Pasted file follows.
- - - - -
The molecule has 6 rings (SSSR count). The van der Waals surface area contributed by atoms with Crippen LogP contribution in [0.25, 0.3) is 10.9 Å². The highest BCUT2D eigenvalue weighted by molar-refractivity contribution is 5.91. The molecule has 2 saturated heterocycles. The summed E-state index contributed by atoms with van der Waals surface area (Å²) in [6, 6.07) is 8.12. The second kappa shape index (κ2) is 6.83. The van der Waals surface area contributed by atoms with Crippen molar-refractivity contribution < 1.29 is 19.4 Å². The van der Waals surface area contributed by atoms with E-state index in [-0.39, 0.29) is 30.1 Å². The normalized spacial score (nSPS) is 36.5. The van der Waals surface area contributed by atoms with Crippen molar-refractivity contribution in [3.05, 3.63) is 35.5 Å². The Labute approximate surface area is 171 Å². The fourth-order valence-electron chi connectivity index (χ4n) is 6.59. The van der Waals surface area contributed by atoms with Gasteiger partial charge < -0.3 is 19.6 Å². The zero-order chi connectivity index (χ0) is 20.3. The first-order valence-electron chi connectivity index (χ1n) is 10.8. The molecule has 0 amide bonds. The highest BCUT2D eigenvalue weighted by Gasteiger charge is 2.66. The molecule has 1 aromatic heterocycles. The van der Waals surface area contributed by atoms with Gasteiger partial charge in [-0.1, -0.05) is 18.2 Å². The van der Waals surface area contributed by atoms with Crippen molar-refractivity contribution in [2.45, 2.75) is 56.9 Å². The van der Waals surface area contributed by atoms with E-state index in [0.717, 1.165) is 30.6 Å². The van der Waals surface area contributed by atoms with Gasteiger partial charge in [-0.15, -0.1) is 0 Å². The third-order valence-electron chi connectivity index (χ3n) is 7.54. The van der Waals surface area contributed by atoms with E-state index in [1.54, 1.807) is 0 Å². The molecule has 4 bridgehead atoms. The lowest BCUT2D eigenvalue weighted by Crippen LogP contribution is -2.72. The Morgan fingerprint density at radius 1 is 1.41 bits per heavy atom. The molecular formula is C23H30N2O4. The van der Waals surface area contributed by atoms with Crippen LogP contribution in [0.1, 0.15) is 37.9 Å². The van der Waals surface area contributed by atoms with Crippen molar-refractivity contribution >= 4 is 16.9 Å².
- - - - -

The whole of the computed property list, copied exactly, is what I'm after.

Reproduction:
The molecule has 6 rings (SSSR count). The van der Waals surface area contributed by atoms with Crippen LogP contribution in [0.25, 0.3) is 10.9 Å². The highest BCUT2D eigenvalue weighted by molar-refractivity contribution is 5.91. The molecule has 2 saturated heterocycles. The summed E-state index contributed by atoms with van der Waals surface area (Å²) in [6, 6.07) is 8.12. The second kappa shape index (κ2) is 6.83. The van der Waals surface area contributed by atoms with Crippen molar-refractivity contribution < 1.29 is 19.4 Å². The van der Waals surface area contributed by atoms with E-state index in [-0.39, 0.29) is 30.1 Å². The normalized spacial score (nSPS) is 36.5. The van der Waals surface area contributed by atoms with Crippen molar-refractivity contribution in [3.05, 3.63) is 35.5 Å². The Labute approximate surface area is 171 Å². The fourth-order valence-electron chi connectivity index (χ4n) is 6.59. The van der Waals surface area contributed by atoms with Gasteiger partial charge < -0.3 is 19.6 Å². The zero-order chi connectivity index (χ0) is 20.3. The first-order valence-electron chi connectivity index (χ1n) is 10.8. The molecule has 0 amide bonds. The highest BCUT2D eigenvalue weighted by Gasteiger charge is 2.66. The molecule has 1 aromatic heterocycles. The van der Waals surface area contributed by atoms with Gasteiger partial charge in [-0.1, -0.05) is 18.2 Å². The van der Waals surface area contributed by atoms with Crippen molar-refractivity contribution in [2.45, 2.75) is 56.9 Å². The van der Waals surface area contributed by atoms with E-state index in [0.717, 1.165) is 30.6 Å². The van der Waals surface area contributed by atoms with Gasteiger partial charge in [-0.15, -0.1) is 0 Å². The third-order valence-electron chi connectivity index (χ3n) is 7.54. The van der Waals surface area contributed by atoms with E-state index in [1.54, 1.807) is 0 Å². The molecule has 4 bridgehead atoms. The lowest BCUT2D eigenvalue weighted by Crippen LogP contribution is -2.72. The Morgan fingerprint density at radius 1 is 1.41 bits per heavy atom. The molecular formula is C23H30N2O4. The van der Waals surface area contributed by atoms with Crippen LogP contribution in [0.1, 0.15) is 37.9 Å². The van der Waals surface area contributed by atoms with Crippen molar-refractivity contribution >= 4 is 16.9 Å².